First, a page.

Problem

When the Performance Network Theatre (PNT) in Ann Arbor, MI, invited a small group to a concert reading, one spectator ventured that the new play would be impossible to stage. The story of outlaw Injun Bill, out to avenge the wrong done to a friend who was hanged, skinned, and whose skin was used to make a pair of shoes, unravels in more than ten different locales that include a bar, a brothel, and a church. Dead Man’s Shoes was a screenplay, wasn’t it? Certainly, it couldn’t be done by PNT, with a stage that’s 45'10"x26'6", or at the Williamston Theatre, 50 miles away, where the stage is 21'6"x19'6".

That didn’t faze PNT’s artistic director David Wolber, who wanted to direct this mysterious tale of redemption, nor did the dark comedy give Tony Caselli, AD of the Williamston Theatre, pause; he committed to the rolling production almost as soon as playwright Joseph Zettelmaier sent him the script.

Both theatres had done other multi-location plays with simultaneous sets, but Wolber was concerned about how to frame this story and how to use objects to tell it. Some locations, like the inside of a moving train car, would be tricky, even in a play with fewer scenes. A jail scene requires two cells, with some action occurring outside both, using the full stage. And how would they get from a jail to a cave without transforming the stage? "We were crossing the Wild West, with wide open skies, and on horses. If we had been making a movie, we would have had the horses," Caselli acknowledges.

Would sound be called upon to indicate locations? Could lighting set the stage properly? Or might there be a scenic solution? And how difficult would it be to move the coproduction to PNT after a run at Williamston, 50 miles away?

Would the team eschew movie-like realism or rely on it so audiences cared about the characters? Would the production be playful or try to recreate the Wild West, circa 1883, with realistic costumes and props?

Solution

Wolber decided to embrace realism. "I specifically was interested in the look and feel of campfire light, shadow puppets, vaudeville, traveling circus, traveling revival shows, and the idea that these performers are also performers in that time, not just characters," he says. Taking his cue from the conventions of the period, when painted scenery was common and high-tech solutions undiscovered, two actors who played eight of the smaller roles stepped in and out of each character to become the performers playing them, while two played leading characters.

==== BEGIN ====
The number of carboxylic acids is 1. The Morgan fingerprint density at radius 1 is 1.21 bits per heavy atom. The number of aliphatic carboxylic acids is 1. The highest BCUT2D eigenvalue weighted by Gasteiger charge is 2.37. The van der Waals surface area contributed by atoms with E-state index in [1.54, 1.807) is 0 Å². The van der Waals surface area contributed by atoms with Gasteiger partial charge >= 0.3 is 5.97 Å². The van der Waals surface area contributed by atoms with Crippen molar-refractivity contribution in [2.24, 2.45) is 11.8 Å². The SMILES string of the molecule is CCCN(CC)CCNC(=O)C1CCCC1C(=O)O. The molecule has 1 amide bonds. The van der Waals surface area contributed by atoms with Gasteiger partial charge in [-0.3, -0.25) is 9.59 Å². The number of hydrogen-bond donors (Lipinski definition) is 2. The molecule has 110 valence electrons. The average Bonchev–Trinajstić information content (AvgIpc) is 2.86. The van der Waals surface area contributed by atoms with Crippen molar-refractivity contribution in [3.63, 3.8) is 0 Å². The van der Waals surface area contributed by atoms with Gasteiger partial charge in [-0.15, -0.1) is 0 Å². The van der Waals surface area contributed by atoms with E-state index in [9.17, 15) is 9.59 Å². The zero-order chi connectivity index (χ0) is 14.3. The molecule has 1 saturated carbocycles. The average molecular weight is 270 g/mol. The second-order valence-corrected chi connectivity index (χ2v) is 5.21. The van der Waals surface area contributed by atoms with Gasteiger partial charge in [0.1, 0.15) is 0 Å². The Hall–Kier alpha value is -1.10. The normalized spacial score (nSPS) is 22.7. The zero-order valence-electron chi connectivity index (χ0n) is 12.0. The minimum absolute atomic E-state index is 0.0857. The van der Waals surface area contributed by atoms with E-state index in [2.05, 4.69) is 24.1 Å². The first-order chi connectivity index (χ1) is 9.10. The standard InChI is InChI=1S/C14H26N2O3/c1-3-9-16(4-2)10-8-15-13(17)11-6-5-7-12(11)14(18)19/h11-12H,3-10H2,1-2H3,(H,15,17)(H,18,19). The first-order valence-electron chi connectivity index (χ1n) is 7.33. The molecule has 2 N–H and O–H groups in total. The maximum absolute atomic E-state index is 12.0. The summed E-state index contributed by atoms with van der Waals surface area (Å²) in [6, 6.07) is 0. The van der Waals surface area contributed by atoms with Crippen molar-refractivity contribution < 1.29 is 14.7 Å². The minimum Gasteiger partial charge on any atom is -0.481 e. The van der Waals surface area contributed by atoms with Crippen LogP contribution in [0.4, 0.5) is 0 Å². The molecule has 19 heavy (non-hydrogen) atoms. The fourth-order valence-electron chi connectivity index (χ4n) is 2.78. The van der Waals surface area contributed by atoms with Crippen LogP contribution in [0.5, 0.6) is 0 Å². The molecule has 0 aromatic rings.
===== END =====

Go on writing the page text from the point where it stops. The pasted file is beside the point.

In this frankly theatrical production, a bench didn’t have to be a bench; it could be a prop put on stage by members of a touring company. "They make up their pageant wagon stage and jump into it," says scenic designer Kirk Domer. "It gave us more ownership. We didn’t need to say, ‘This is now a bench or a bed.’ Of course it is, because we never said it was anything else." Depending on how it was placed on stage, a flexible wooden structure could be a horse trough and become a pew, a bar, or a bathtub.

Domer’s theatrical scenic solution also involved a platform and a horizontal roll drop. The curved wall of the platform stage sported a hand-painted scroll, depicting each scene in the show. It took nearly an hour to paint each foot on 130' of fabric; only a little of this fabric, at each end to wrap around supporting columns, went unpainted. When a scene was almost cut, then kept, Domer missed a location and wound up having to cut and reattach the fabric so it looked seamless.

In the spirit of a traveling vaudeville show, two actors took turns turning the spool that moved the scroll, changing the scene so spectators knew where they were. A jail? No problem—a painted jail sufficed, with a ladder placed in the center of the platform to suggest bars separating cells. And when an actor ran keys to the cell along higher, invisible bars, they were evoked by mime and sound effects.

The spool could only be turned in one direction, or the fabric would not stay taut enough to remain on the tracks that held it lightly. There had been talk of creating a mechanism that could move it in either direction, but technical director Ed Weingart feared there wouldn’t be enough time to test and finesse it if it didn’t work smoothly. A simpler mechanism would be better when using a prototype, he felt, even if it came with issues: If an actor moved the scroll too far, he would find himself in the wrong scene.